-- CMC Development Committee (Stuart Showalter, Dave Smucker, Ruth Stoltzfus
Jost, David Stenson, and Jennifer Davis Sensenig)
Everyone Welcome Campaign Summary
June 30, 2016
Project Costs $728,000
Beyond Ourselves (Outreach) $50,000
Total Costs $778,000
Cumulative Pledges $420,000
Unpledged Gifts Received $15,337
CMC Reserves $53,279
Birthday Offerings (Jan-June) $2,294
Total Resources $490,910
Amount Needed $287,090
May 31, 2016 by Jeremy Nafziger
The railing is installed on the new ramp (pending a few adjustments), and the fellowship hall carpet is coming in a few short weeks, but last week was highlighted by the amazing accomplishments in the basement. There, a crew installed concrete pads and laminated veneer lumber (LVL) beams under the coat room and kitchen; cut and poured concrete pads in the floor for steel columns that will support the north hallway floor; and framed and put up drywall around the ductwork on the north wall of the basement Sunday school rooms.
That's a lot for one week, which makes it even more amazing that it was done in one day. And the astonishing part is that it was all donated labor: 32 volunteers from CMC and from the local Guild did it. (The Guild is a group of local carpenters and builders who give one day each month to work on a project for a nonprofit or charity; there are several CMC people in the Guild.)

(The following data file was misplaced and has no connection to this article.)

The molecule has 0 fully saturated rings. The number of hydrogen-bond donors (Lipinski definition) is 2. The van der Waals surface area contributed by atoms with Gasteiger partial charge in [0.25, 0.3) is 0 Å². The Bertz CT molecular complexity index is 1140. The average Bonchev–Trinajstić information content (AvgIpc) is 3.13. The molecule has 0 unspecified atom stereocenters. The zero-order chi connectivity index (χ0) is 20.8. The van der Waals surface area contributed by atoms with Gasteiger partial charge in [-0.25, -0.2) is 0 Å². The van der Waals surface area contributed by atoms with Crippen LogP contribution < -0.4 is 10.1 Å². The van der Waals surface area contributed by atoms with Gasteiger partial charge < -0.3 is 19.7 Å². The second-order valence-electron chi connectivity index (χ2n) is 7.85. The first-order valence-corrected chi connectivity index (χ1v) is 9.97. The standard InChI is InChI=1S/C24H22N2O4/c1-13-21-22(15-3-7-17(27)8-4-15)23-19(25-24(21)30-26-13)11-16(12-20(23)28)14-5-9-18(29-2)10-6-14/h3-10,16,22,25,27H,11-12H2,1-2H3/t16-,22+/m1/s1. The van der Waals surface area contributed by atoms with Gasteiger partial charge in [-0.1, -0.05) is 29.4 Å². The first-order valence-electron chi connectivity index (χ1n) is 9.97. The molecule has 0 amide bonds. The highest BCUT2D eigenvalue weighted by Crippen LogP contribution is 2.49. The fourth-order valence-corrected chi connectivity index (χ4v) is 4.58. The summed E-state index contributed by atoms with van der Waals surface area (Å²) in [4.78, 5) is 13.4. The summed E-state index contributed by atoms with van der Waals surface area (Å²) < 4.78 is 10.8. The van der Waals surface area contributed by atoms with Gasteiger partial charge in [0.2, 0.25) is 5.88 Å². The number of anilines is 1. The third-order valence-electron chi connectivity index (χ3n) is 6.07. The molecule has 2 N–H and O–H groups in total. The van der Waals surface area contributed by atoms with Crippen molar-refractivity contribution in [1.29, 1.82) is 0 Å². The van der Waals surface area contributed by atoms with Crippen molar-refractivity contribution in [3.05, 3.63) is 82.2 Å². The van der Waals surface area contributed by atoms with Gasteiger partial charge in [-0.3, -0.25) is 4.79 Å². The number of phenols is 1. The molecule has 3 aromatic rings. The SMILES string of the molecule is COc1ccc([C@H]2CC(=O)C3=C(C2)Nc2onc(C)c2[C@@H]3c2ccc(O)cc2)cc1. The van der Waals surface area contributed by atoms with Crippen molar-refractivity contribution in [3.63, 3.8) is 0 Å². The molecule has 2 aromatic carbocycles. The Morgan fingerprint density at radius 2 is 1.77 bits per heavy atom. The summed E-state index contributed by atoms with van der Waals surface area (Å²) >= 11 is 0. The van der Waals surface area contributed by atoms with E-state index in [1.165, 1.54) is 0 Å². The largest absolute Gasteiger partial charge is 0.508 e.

Jack Rutt took pictures (and supplied captions), which you can see here. There is even a video of the people in action. With jackhammers.
Jack says it was a "CMC version of an Amish barn-raising" that was worth at least $10,000 in labor costs, which is incredible. Others helped last week, including a small group that came in to paint for an evening, and Joan Kauffman who made lunch for all 32 of the people on Guild day. I tried to do a rough estimate of volunteer hours on the project before last week, and came up with 1,300 hours, which I'm almost sure is low, and positive that those hours would have cost at least $30,000.
That's a lot of time and the building committee is very grateful.
We're grateful, of course, for the care and quality of work our paid contractors have done too. But as we start to use the whole church again as the work is finished, there will be something like a halo, to my eye, around the walls people built and finished as a gift.